By Emma Kakololo WINDHOEK A delegation from Zimbabwe is in Namibia for a meeting to discuss the two countries' bilateral agreement on information and media, namely the joint venture between Zimpapers and New Era Publications Corporation. The three-day meeting that started yesterday will also explore possible ties between the Namibian Broadcasting Corporation (NBC) and Zimbabwe Broadcasting Holdings (ZBH), and also the two countries' news agencies, the Namibia Press Agency (Nampa) and New-Ziana. So far, the Southern Times newspaper is the only project out of the agreement whose progress over the past 15 months of its existence would be scrutinised to make further possible headway. "I am very confident that we shall use these interactions over the few days to critically assess and review our progress and challenges in order to come up with strategies and plans aimed at ensuring that we realise our objectives," Namibian Permanent Secretary of the Ministry of Information and Broadcasting Loini-Nyanyukweni Katoma told the meeting. She said although some successes were made, challenges still remain that need to be address head-on. "Equally, other institutions such as the Namibian Broadcasting Corporation (NBC) and the Zimbabwe Broadcasting Holdings (ZBH), the Namibia Press Agency (Nampa) and New-Ziana have started their discussions and working arrangements aimed at ultimately forming joint ventures in the long run," she stated, adding that whatever the hiccups, she was confident that they would be overcome. Zimbabwean Permanent Secretary and Head of Delegation, George Charamba, noted that the Southern Times was a bridge to narrow the dominating voice of the north over the south. "Embedded structures of information changed over the time. It grew to become worse. The balance between the north and the south. Those in the south remained listeners," he said. He added that the north defines the day or health of the people in the south. "If they say you are not well, you are bound to feel like that."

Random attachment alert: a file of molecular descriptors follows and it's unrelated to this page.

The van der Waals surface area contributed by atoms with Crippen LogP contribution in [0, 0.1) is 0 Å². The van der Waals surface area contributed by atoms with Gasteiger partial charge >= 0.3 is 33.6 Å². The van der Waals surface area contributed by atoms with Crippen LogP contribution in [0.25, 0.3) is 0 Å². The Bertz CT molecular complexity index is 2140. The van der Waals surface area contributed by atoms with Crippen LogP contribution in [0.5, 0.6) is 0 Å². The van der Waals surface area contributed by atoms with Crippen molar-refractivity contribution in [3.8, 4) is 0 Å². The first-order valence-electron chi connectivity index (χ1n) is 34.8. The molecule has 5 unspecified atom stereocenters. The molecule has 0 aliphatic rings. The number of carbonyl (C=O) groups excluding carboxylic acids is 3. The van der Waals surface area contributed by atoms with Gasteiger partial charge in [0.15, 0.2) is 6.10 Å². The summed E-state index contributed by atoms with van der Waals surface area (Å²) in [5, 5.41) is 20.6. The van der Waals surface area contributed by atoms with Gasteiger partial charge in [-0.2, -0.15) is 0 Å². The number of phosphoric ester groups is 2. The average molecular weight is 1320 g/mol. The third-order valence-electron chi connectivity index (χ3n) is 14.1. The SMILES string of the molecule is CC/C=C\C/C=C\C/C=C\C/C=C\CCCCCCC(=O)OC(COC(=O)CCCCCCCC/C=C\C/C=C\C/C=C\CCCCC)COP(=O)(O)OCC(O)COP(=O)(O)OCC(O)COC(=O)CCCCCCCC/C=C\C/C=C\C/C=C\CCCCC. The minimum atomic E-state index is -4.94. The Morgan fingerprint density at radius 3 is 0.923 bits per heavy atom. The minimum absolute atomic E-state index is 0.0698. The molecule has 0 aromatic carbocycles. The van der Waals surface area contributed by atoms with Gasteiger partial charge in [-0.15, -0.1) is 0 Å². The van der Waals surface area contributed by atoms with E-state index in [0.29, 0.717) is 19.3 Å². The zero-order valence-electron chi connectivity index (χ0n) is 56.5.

2006-02-09 00:00:00 12 years ago